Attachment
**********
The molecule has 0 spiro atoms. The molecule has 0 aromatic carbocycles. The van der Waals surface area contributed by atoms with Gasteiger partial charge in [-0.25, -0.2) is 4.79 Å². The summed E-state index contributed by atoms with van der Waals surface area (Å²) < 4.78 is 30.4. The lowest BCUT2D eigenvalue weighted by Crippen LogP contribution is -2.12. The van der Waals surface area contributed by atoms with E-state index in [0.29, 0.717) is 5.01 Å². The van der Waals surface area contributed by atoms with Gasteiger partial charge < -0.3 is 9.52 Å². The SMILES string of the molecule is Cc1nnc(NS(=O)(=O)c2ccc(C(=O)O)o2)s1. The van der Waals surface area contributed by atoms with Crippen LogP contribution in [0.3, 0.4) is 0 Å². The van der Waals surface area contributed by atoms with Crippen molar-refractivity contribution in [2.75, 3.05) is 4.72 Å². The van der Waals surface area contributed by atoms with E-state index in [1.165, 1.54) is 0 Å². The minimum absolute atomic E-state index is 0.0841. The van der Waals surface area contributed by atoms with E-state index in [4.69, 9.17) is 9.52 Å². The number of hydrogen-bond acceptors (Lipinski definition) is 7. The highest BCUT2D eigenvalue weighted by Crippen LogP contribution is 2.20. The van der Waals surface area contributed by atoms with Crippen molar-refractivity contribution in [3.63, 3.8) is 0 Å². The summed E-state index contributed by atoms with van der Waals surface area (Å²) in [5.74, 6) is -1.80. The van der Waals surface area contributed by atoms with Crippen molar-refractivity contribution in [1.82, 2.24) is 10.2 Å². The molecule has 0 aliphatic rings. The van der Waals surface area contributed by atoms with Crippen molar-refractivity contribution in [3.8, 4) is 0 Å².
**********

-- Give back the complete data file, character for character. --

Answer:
The molecule has 0 spiro atoms. The molecule has 0 aromatic carbocycles. The van der Waals surface area contributed by atoms with Gasteiger partial charge in [-0.25, -0.2) is 4.79 Å². The summed E-state index contributed by atoms with van der Waals surface area (Å²) < 4.78 is 30.4. The lowest BCUT2D eigenvalue weighted by Crippen LogP contribution is -2.12. The van der Waals surface area contributed by atoms with E-state index in [0.29, 0.717) is 5.01 Å². The van der Waals surface area contributed by atoms with Gasteiger partial charge < -0.3 is 9.52 Å². The SMILES string of the molecule is Cc1nnc(NS(=O)(=O)c2ccc(C(=O)O)o2)s1. The van der Waals surface area contributed by atoms with Crippen LogP contribution in [0.3, 0.4) is 0 Å². The van der Waals surface area contributed by atoms with Crippen molar-refractivity contribution in [2.75, 3.05) is 4.72 Å². The van der Waals surface area contributed by atoms with E-state index in [1.165, 1.54) is 0 Å². The minimum absolute atomic E-state index is 0.0841. The van der Waals surface area contributed by atoms with E-state index in [4.69, 9.17) is 9.52 Å². The number of hydrogen-bond acceptors (Lipinski definition) is 7. The highest BCUT2D eigenvalue weighted by Crippen LogP contribution is 2.20. The van der Waals surface area contributed by atoms with Crippen molar-refractivity contribution in [3.63, 3.8) is 0 Å². The summed E-state index contributed by atoms with van der Waals surface area (Å²) in [5.74, 6) is -1.80. The van der Waals surface area contributed by atoms with Crippen molar-refractivity contribution in [1.82, 2.24) is 10.2 Å². The molecule has 0 aliphatic rings. The van der Waals surface area contributed by atoms with Crippen molar-refractivity contribution in [3.8, 4) is 0 Å².